6 surprising benefits of a good night's sleep
As all hard-working students and professionals know, a bad night’s sleep can leave you feeling irritable and off-the-pace the next day.
With some studies showing that nearly 50 percent of the population are getting less than seven hours sleep per night, so in celebration of World Sleep Day, here are six benefits that can help transform your life if you make sure you get the seven to nine hours of good quality sleep advised by scientists and health professionals.
Getting enough sleep doesn’t just increase our performance levels, it actually helps us learn better too, and develop new skills and competencies much faster and more effectively. Studies have shown that sleep-deprived people who attempt to learn a new skill are unable to demonstrate significant improvement the next day, even after a full night’s sleep in-between. This shows just how important it is to establish a regular sleeping pattern – if you try to skimp on sleep during the week and catch up at the weekend, your long-term ability to learn will be impaired.
Leading neurologists now think that as we sleep, the brain is cleansed of potentially harmful toxins which build-up as a by-product of neural reactions. Much like freeing up memory on a computer’s hard drive and wiping it clean of viruses, this allows you to think much more quickly and clearly the next day and concentrate for longer periods of time. This means that you’re more likely to feel alert at the end of the working day, allowing you to enjoy your social life to a much greater extent.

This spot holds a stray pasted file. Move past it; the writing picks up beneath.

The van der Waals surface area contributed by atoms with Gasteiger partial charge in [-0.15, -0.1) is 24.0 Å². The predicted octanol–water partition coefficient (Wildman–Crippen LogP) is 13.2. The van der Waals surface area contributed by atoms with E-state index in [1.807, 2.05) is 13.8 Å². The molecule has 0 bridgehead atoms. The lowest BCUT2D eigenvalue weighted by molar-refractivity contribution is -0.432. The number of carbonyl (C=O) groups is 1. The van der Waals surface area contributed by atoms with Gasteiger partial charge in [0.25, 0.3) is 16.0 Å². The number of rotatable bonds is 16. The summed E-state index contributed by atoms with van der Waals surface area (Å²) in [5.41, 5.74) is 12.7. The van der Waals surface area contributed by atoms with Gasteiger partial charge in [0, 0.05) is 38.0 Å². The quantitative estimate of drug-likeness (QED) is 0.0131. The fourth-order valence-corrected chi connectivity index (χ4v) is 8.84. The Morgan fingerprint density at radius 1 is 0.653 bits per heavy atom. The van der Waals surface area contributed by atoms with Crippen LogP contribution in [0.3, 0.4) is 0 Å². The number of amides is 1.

Of course, all of these benefits are interlinked and mutually reinforcing, and improved decision making is another outcome which can positively impact every area of your life. People who get more sleep have much faster reaction times and generally make better decisions, leading to fewer mistakes overall. They are much less likely to gamble by taking big risks, which has big implications for the financial sector and its 24 hour work culture.
You may not associate lying in bed with increasing your fitness levels, but people who regularly sleep more than seven hours per night are more than seven times less likely to be obese than those who don’t, and that’s even after variables such as family history and demographic factors are taken into account. Sleep is also intrinsically linked to muscle growth, since this is when your body takes advantage of the down-time to repair and strengthen muscle cells that have been damaged during your work out.
Sleep is so much more than just resting. It’s a vital restorative mode which shuts down, or slows, certain bodily functions in order to carry out others that can’t be performed properly during full consciousness. This is why getting a good night’s sleep is not just about waking up feeling rested and alert, it’s essential for our physical well-being too. Exhaustive research has shown that the extensive health benefits of proper sleep range from a more efficient immune system, to a reduced tendency towards headaches and migraines, and can even reduce the risk of developing diabetes, heart problems, and certain types of cancer.
Failing to get enough sleep is proven to leave you feeling volatile and sensitive, which can amplify negative emotions out of all proportion. But over a longer period, the negative effects on your mood can go way beyond just feeling a bit cranky, and can even contribute to serious mental health problems such as depression and anxiety. On the other hand, healthy sleepers are much more likely to report feeling positive, satisfied, and generally happy with all aspects of their lives.